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Lucy's relative found...6 years ago. A real link between modern humans and apes.

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posted on Sep, 20 2006 @ 05:51 PM
This is the first I've heard of this, just thought I would share it with you guys. ml

NEW YORK (AP) -- Scientists have discovered a remarkably complete skeleton of a 3-year-old female from the ape-man species represented by "Lucy."

The discovery should fuel a contentious debate about whether this species, which walked upright, also climbed and moved through trees easily like an ape.

The creature was a member of Australopithecus afarensis, which lived in Africa between about 4 million and 3 million years ago. The most famous afarensis is Lucy, discovered in Ethiopia in 1974, which lived about 100,000 years after the newfound specimen.

She still had a few traits from the previous species still left in her....but that's evolution. I mean, a species does not just evolve from one to another over night (or a couple million years) and not have any old traits. Read a little more down the article and it list a few traits that are common in Apes.

Australopithecus is more of a middle man between us (modern humans) and our even older ancestors, Pronconsul and Dryopithecus who spent a bit more time in the trees.

Most scientists believe afarensis stood upright and walked on two feet, but they argue about whether it had ape-like agility in trees.
Ofcourse it didn't have "ape-likw agility", it wasn't an ape. Maybe something similar, but not the same.

That climbing ability would require anatomical equipment like long arms, and afarensis had arms that dangled down to just above the knees. The question is whether such features indicate climbing ability or just evolutionary baggage.

[edit on 20/9/2006 by SportyMB]

posted on Sep, 22 2006 @ 05:59 PM
Another Source: human-ancestor_x.htm

But the remains already support earlier finds indicating this ancestral human species walked upright but had a small brain and many seemingly apelike features. The child's gorilla-like arms and shoulders seem more adapted to tree climbing, while her legs and hips are plainly adapted to walking on two legs, Kimbel says. The researchers cannot say for sure how the child died, he says.

posted on Sep, 22 2006 @ 06:28 PM
Another good reference I've seen that refers to Lucy is the Discovery Channel's broadcast of "Walking with Cavemen". Also, you can use that title as keywords to see what the Discovery website still has in archive. I think it's also possible to oder a video of that broadcast from the website.

According to that TV episode (I've seen it several times, because I taped it while it was broadcast
), Lucy did walk upright...Her troupe lived in a broken forest environment. To get from tree to tree, they had to spend a bit of time on the ground to reach them.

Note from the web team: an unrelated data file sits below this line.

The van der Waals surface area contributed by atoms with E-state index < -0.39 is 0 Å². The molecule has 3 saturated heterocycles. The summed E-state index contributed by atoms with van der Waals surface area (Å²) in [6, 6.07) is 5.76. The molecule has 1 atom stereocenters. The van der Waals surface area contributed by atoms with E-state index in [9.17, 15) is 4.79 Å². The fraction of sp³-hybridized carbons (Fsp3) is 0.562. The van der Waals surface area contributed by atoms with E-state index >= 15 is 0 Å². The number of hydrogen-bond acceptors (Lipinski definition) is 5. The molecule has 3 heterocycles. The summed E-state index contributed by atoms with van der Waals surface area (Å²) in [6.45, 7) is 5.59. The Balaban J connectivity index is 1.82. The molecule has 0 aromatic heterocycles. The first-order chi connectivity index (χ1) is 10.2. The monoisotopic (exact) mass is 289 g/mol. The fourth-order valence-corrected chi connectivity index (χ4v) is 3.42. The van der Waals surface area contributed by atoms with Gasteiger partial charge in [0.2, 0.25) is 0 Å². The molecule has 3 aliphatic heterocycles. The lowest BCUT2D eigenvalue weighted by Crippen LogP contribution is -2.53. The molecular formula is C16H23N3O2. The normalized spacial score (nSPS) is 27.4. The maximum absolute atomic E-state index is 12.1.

Also, they revealed from lucy's bones that her pelvis was more "cup shaped" to support her innards, in contrast to how a "non-upright" ape's pelvis is structured: Lucy's innards were supported by her pelvis, while an ape's innards are supported by their ribs.

Another point they made was that Lucy's upper thigh bones were connected to the hip joint at a slight angle, which improves an more balanced upright posture.

The article you linked mentioned the find as not being Lucy, but the broadcast I saw indicated that Lucy wasn't a mere three years old...She was fully adult, even though she only stood about as tall as a modern 5-year old child.

When the archeologists found Lucy's bones, they knew that all of the bones were from the same skeleton, because she wasn't found in a boneyard...She died alone & there weren't any "duplicates" present, such as two jaw bones, for example. More than half of her bones were recovered & they matched the general structures of other partial skeletons from that period, so they were able to extrapolate some informationby the comparison...However, Lucy was the most intact single find ever discovered.

[edit on 22-9-2006 by MidnightDStroyer]

posted on Sep, 22 2006 @ 07:08 PM
Walking with Cavemen is a great show, I recently bought a DVD package that included that and other shows like "The real eve", which deals with modern humans dating back to around 200k years.

MidnightDStroyer, good point about the pelvis....I never really read anything on that before, but after a google search there seems to be allot on it. Interesting

The article you linked mentioned the find as not being Lucy...

The article just says that the find is of a 3-year old child but the same type of hominid or species as Lucy, Australopithecus afarensis. And the new find is about 100-200K older than Lucy.

[edit on 22/9/2006 by SportyMB]

posted on Sep, 23 2006 @ 07:56 AM
As far as the evolutionary development of the skull goes, one thing that biologists look for is the sloping forehead, especially on a speciman as young as the one they found; Baby apes are born with high foreheads, just like humans. The ape's forehead starts sloping as it gets older...I'm not sure at what age or what rate the ape's forehead starts sloping though.

Of course, it all depends on how much of the skull was found...

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